Category Archives: Museum

Defaced! Money, Conflict, Protest

The Fitzwilliam Museum in Cambridge presents ‘Defaced!‘, the first major exhibition to explore a 250-year history of protest, using currency as a canvas and a vehicle for rebellion. Passed through many hands, cash is the ideal way to circulate a message while having a go or poking fun at those in power. Curated by Richard Kelleher, Defaced! takes a deep dive into a world of counterculture and protest.

Objects of rebellion made by the radicals of the nineteenth and early twentieth century, like Thomas Spence and the Suffragettes are shown alongside works by contemporary artists and activists including Banksy, Aida Wilde, Hilary Powell, Lady Muck, kennardphillips, J.S.G Boggs, Stik and more.

People deface money to battle oppression or to express their support for often bitter and violent struggles. Coins and banknotes represent the state’s authority in widely available, portable and hand-held form, making them ripe for attack. By defacing money, even the least powerful in society can have a go at the head of state or circulate their urgent cries of protest to others. For artists and satirists, money’s iconic imagery and wealth of associations makes it a powerful medium to address issues of social, political and racial justice.

The exhibition seeks out the stories behind the damage, which reveal some of the personal and hidden struggles experienced during major world events – from the French and American Revolutions to the First World War and the Nazi concentration camp system to the Troubles in Northern Ireland and the Black Lives Matter movement.

A last section titled Money Now / Money Tomorrow mentions the development of money and its impact on our right to protest.

Money today is not just divided along lines of wealth but also in the forms of money to which people have access. With digital banking, credit cards and contactless payments, a reliance on coins and banknotes is now a marker of social deprivation rather than affluence.

Many people carry no cash at all – a decline hastened by the recent pandemic. There are also forms of money that remain invisible to most like the emergency cash issued in refugee camps.

In today’s world where the use of coins and notes are increasingly being replaced by digital payments, and against the backdrop of the cost-of-living crisis and current debates about personal freedoms, this exhibition is urgently relevant.

Losing the chance to register our protests on cash might seem an inconsequential loss, but what have we traded for the convenience and ‘cleanliness’ of digital money?

We are now increasingly prey to surveillance, data-collection and cyber crime, while the reasons that have prompted defacement over the last 250 years – oppression, injustice and the need for change – remain the same. Perhaps finding new ways to speak up is more urgent than ever?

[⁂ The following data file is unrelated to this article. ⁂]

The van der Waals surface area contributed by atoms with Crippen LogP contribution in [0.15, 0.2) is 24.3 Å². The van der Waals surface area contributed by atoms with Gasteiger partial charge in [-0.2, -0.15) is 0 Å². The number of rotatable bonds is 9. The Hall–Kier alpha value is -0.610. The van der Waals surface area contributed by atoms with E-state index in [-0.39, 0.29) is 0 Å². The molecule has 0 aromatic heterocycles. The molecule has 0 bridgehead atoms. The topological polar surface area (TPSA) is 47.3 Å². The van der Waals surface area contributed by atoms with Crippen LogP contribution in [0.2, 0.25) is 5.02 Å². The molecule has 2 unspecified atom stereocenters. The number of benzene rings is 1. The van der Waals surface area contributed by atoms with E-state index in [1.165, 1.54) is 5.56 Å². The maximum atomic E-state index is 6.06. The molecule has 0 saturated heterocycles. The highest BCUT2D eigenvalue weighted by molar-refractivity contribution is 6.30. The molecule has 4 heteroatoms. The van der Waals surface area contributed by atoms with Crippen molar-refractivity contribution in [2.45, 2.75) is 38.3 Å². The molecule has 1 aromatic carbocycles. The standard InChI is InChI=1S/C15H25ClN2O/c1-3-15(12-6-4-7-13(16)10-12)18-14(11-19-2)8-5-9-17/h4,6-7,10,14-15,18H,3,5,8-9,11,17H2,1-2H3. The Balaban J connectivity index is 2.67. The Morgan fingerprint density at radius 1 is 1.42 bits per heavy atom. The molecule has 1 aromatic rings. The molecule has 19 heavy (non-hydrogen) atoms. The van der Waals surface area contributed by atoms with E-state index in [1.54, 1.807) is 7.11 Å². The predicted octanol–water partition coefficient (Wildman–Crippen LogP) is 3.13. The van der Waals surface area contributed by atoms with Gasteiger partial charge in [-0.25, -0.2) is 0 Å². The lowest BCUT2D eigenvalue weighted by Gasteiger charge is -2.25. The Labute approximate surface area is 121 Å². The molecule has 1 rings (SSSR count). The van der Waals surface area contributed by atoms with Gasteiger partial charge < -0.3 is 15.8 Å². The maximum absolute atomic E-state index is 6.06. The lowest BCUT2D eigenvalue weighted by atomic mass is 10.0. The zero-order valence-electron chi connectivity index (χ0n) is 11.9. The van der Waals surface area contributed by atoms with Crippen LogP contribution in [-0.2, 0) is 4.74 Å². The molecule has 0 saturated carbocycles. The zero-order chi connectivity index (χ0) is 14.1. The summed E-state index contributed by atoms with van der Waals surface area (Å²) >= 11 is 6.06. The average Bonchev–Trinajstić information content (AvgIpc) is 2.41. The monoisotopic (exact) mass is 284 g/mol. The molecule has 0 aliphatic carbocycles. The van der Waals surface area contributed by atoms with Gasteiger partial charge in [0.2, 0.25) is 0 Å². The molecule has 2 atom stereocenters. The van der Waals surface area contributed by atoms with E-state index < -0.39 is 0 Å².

Defaced! , Fitzwilliam Museum, Cambridge

Until Sunday 08th January 2023


Hisham Echafaki – Mirabilia Naturae at Musee Jean Larcena

Hisham Echafaki

The Museum Jean Larcena, in Val d’Ocre, Burgundy, France, is pleased to open an exhibition of works by London based artist Hisham Echafaki entitled Mirabilia Naturae ( Wonders of Nature), curated by Butterfly Art News. The exhibition runs until 19 June 2022.

Hisham Echafaki
Hisham Echafaki

Hisham Echafaki is a self-taught multidisciplinary artist who has been exhibiting internationally for over fifteen years. The artist’s style is a mix between realism and surrealism and sometimes uses the trompe-l’oeil technique.

In 2013, for the David Bowie exhibition at the Victoria & Albert Museum in London, Hisham Echafaki produced an anthropomorphic portrait of the singer composed entirely of 66 animals with a surprising trompe-l’oeil effect to celebrate the 66th Birthday of the singer.

Hisham Echafaki

In 2019 Hisham Echafaki was invited by the Musée de la Poste in Paris to illustrate the facade with a 13-meter fresco retracing the history of mailboxes and artistic movements.

The artist will well appreciated with the local residents of Val d’Ocre as in 2018 he painted a giant fresco featuring an Iberian tortoise to warn about this endangered species. The mural has been the mascot of Val d’Ocre since.

MIRABILIA NATURAE – Wonders of Nature

From the end of the XVII th Century, explorers illustrated their discoveries of new animal and plant species and named them in Latin.

With the exhibition ‘Mirabilia Naturae’, Hisham Echafaki pays tribute to these ancient explorers who show us the wonders of nature, and transports us to a universe where the beauty and diversity of fauna and flora are celebrated in all their patterns and colours.

The series on display includes works on canvas, works on paper and multi-dimensional paintings on resin or plexiglass.

Hisham Echafaki

Beyond aesthetic imagery and the celebration of the beauty of nature, the themes of the exhibition  highlight issues of biodiversity, the conservation of threatened species and habitats, and the impact of Man on the evolutionary changes of animal species.

Hisham Echafaki